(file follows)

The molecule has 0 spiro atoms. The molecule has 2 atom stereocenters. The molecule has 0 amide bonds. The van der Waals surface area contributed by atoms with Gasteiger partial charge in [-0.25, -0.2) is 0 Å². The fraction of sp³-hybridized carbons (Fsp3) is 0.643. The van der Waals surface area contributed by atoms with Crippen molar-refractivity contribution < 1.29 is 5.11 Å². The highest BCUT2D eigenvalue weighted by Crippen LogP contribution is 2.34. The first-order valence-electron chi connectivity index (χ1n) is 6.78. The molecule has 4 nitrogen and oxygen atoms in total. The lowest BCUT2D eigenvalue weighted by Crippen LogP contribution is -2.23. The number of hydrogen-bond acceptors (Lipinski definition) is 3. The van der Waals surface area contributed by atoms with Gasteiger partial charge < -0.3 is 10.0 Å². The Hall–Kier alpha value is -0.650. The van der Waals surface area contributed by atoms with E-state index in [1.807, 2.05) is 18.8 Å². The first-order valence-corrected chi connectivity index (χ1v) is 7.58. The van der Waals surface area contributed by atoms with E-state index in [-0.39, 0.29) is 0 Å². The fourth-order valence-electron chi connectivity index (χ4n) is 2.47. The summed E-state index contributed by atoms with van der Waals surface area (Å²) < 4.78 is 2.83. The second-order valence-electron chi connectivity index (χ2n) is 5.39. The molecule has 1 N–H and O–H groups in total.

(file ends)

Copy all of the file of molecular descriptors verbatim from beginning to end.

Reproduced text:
The molecule has 0 spiro atoms. The molecule has 2 atom stereocenters. The molecule has 0 amide bonds. The van der Waals surface area contributed by atoms with Gasteiger partial charge in [-0.25, -0.2) is 0 Å². The fraction of sp³-hybridized carbons (Fsp3) is 0.643. The van der Waals surface area contributed by atoms with Crippen molar-refractivity contribution < 1.29 is 5.11 Å². The highest BCUT2D eigenvalue weighted by Crippen LogP contribution is 2.34. The first-order valence-electron chi connectivity index (χ1n) is 6.78. The molecule has 4 nitrogen and oxygen atoms in total. The lowest BCUT2D eigenvalue weighted by Crippen LogP contribution is -2.23. The number of hydrogen-bond acceptors (Lipinski definition) is 3. The van der Waals surface area contributed by atoms with Gasteiger partial charge < -0.3 is 10.0 Å². The Hall–Kier alpha value is -0.650. The van der Waals surface area contributed by atoms with E-state index in [1.807, 2.05) is 18.8 Å². The first-order valence-corrected chi connectivity index (χ1v) is 7.58. The van der Waals surface area contributed by atoms with E-state index in [-0.39, 0.29) is 0 Å². The fourth-order valence-electron chi connectivity index (χ4n) is 2.47. The summed E-state index contributed by atoms with van der Waals surface area (Å²) < 4.78 is 2.83. The second-order valence-electron chi connectivity index (χ2n) is 5.39. The molecule has 1 N–H and O–H groups in total.